Up an’ at’em bright and early again this morning with our day starting around 6am with a sunrise hike around the Bryce Amphitheatre for a few hours. Spires and hoodoos of different heights, shapes and colours (mostly red sandstone with white and grey layers near the top), the morning walk was spectacular. Bonus, we got up early enough that we didn’t see many people at all!

After a few miles of exploring the trails we headed back to the lodge for breakfast and then got on the bike to explore the 15 miles of park before noon. Bryce Canyon is, as the name implies, a canyon. And most of it is either spires and rock formations as in the amphitheatre, forest, or plateaus of altitudes of around 2500-3000m with great vantage points of the canyon below.

By noon we were back at the lodge for a short break before our horseback ride at 1pm. Three hours of exploring the canyon floor by horseback and a chance to see even more of the hoodoos that we missed during our morning hike. It was a special treat for sure, and one of the highlights of the trip.

By 5pm we said goodbye to the mystical Bryce Canyon National Park and headed to the stunning Zion National Park, the closest of the Mighty Five to Las Vegas. A quick drive through Zion and I’m already a fan – it is stunning. I can’t wait to hike the trails here over the next two days and share some pictures.

Fun Facts about Hoodoos courtesy of wikipedia:

What’s the difference between spires and hoodoos? Spires are fairly uniform in pattern with a larger diameter on the bottom and tapering from the ground upward. Hoodoos, on the otherhand, have variable thickness, and can and often do) have a larger balancing rock on top of a long, totem-shaped body. The formation on top is made of harder type of rock resting on (and protecting) relatively softer and more easily eroded rock column below.

Hoodoos typically form in areas where a thick layer of a relatively soft rock, such as mudstone, poorly cemented sandstone or tuff (consolidated volcanic ash), is covered by a thin layer of hard rock, such as well-cemented sandstone, limestone or basalt. In glaciated mountainous valleys the soft eroded material may be glacial till with the protective capstones being large boulders in the till. Over time, cracks in the resistant layer allow the much softer rock beneath to be eroded and washed away. Hoodoos form where a small cap of the resistant layer remains, and protects a cone of the underlying softer layer from erosion. Further erosion of the soft layer causes the cap to be undercut, eventually falling off, and the remaining cone is then quickly eroded.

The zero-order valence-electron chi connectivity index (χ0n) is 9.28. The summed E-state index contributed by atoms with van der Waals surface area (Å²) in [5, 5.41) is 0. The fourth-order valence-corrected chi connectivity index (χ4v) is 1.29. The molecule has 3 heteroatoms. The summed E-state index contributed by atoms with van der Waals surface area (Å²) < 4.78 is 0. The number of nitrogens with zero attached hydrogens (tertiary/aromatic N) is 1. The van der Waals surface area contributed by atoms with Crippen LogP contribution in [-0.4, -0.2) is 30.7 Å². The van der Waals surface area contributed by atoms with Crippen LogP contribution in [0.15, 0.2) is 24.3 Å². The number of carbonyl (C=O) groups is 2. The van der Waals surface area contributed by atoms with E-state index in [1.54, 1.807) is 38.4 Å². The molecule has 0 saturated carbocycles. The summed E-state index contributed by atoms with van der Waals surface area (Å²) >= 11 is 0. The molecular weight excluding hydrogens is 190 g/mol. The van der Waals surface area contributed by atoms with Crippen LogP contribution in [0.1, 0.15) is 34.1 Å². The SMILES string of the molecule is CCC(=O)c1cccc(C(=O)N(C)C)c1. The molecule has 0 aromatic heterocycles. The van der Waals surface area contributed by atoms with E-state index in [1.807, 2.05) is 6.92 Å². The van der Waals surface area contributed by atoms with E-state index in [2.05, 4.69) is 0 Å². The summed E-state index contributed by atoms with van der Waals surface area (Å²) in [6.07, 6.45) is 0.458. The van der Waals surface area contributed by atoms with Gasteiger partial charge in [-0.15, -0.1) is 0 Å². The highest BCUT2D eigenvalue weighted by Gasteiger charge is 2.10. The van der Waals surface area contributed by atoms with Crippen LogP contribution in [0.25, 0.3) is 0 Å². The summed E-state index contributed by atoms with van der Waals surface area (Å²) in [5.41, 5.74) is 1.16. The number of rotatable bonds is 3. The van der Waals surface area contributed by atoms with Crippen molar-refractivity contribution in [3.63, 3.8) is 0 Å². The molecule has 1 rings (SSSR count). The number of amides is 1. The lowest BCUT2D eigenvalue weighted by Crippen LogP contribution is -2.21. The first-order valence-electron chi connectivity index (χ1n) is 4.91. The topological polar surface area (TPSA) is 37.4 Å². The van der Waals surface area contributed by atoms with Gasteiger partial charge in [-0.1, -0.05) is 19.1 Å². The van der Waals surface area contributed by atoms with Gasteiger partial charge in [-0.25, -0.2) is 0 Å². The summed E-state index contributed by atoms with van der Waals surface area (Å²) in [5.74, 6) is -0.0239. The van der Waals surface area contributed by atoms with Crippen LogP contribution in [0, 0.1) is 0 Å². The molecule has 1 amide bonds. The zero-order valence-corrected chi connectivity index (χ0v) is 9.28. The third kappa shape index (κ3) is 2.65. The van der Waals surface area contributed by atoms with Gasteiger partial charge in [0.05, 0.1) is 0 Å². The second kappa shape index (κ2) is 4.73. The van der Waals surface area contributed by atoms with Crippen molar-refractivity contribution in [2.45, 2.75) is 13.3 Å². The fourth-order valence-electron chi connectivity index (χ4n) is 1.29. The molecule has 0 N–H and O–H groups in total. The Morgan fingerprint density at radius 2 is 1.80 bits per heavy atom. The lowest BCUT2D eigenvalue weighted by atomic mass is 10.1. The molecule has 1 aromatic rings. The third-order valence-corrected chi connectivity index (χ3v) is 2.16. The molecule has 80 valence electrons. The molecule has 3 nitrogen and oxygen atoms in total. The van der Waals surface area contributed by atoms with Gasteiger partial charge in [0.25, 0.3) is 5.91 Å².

Typically, most hoodoos form from two weathering processes that continuously work together in eroding the edges of a rock formation. The primary weathering force at Bryce Canyon (as one example) is frost wedging. The hoodoos at Bryce Canyon experience over 200 freeze/thaw cycles each year. In the winter, melting snow, in the form of water, seeps into the cracks and then freezes at night. When water freezes it expands by almost 10%, pries open the cracks bit by bit, making them even wider, much like the way a pothole forms in a paved road.

In addition to frost wedging, rain also sculpts these hoodoos. In most places today, the rainwater is slightly acidic, which lets the weak carbonic acid slowly dissolve limestone grain by grain. It is this process that rounds the edges of hoodoos and gives them their lumpy and bulging profiles. Where internal mudstone and siltstone layers interrupt the limestone, you can expect the rock to be more resistant to the chemical weathering because of the comparative lack of limestone. Many of the more durable hoodoos are capped with a special kind of magnesium-rich limestone called dolomite. Dolomite, being fortified by the mineral magnesium, dissolves at a much slower rate, and consequently protects the weaker limestone underneath it. Rain is also the chief source of erosion (the actual removal of the debris). In the summer, monsoon type rainstorms travel through the Bryce Canyon region bringing short duration high intensity rain.